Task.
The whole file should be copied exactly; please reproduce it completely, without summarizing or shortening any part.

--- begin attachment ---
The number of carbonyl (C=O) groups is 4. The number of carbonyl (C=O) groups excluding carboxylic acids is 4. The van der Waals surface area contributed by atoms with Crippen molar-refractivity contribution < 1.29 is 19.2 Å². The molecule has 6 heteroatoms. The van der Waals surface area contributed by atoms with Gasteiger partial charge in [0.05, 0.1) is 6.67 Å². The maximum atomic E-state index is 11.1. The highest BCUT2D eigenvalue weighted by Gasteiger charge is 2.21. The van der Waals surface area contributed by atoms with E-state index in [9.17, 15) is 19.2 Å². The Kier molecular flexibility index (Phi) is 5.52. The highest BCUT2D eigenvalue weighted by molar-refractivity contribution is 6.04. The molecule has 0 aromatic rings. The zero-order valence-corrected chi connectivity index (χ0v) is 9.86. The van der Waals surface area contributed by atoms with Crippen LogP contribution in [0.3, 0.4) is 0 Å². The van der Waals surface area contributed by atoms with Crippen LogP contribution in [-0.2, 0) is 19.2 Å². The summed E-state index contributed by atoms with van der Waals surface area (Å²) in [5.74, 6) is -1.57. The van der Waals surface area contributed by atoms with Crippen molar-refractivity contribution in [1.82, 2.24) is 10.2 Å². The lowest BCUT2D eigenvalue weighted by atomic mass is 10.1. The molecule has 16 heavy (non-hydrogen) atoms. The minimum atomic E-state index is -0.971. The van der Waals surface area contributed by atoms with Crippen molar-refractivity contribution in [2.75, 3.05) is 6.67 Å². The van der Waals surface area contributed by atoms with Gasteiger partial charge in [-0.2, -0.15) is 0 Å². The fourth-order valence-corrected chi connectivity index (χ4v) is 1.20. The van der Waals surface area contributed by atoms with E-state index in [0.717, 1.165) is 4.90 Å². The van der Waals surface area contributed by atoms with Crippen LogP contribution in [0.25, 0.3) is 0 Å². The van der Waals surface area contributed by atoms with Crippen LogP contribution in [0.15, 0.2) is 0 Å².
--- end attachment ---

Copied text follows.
The number of carbonyl (C=O) groups is 4. The number of carbonyl (C=O) groups excluding carboxylic acids is 4. The van der Waals surface area contributed by atoms with Crippen molar-refractivity contribution < 1.29 is 19.2 Å². The molecule has 6 heteroatoms. The van der Waals surface area contributed by atoms with Gasteiger partial charge in [0.05, 0.1) is 6.67 Å². The maximum atomic E-state index is 11.1. The highest BCUT2D eigenvalue weighted by Gasteiger charge is 2.21. The van der Waals surface area contributed by atoms with E-state index in [9.17, 15) is 19.2 Å². The Kier molecular flexibility index (Phi) is 5.52. The highest BCUT2D eigenvalue weighted by molar-refractivity contribution is 6.04. The molecule has 0 aromatic rings. The zero-order valence-corrected chi connectivity index (χ0v) is 9.86. The van der Waals surface area contributed by atoms with Crippen LogP contribution in [0.3, 0.4) is 0 Å². The van der Waals surface area contributed by atoms with Crippen LogP contribution in [-0.2, 0) is 19.2 Å². The summed E-state index contributed by atoms with van der Waals surface area (Å²) in [5.74, 6) is -1.57. The van der Waals surface area contributed by atoms with Crippen molar-refractivity contribution in [1.82, 2.24) is 10.2 Å². The lowest BCUT2D eigenvalue weighted by atomic mass is 10.1. The molecule has 16 heavy (non-hydrogen) atoms. The minimum atomic E-state index is -0.971. The van der Waals surface area contributed by atoms with Crippen molar-refractivity contribution in [2.75, 3.05) is 6.67 Å². The van der Waals surface area contributed by atoms with Gasteiger partial charge in [-0.2, -0.15) is 0 Å². The fourth-order valence-corrected chi connectivity index (χ4v) is 1.20. The van der Waals surface area contributed by atoms with E-state index in [0.717, 1.165) is 4.90 Å². The van der Waals surface area contributed by atoms with Crippen LogP contribution in [0.25, 0.3) is 0 Å². The van der Waals surface area contributed by atoms with Crippen LogP contribution in [0.15, 0.2) is 0 Å².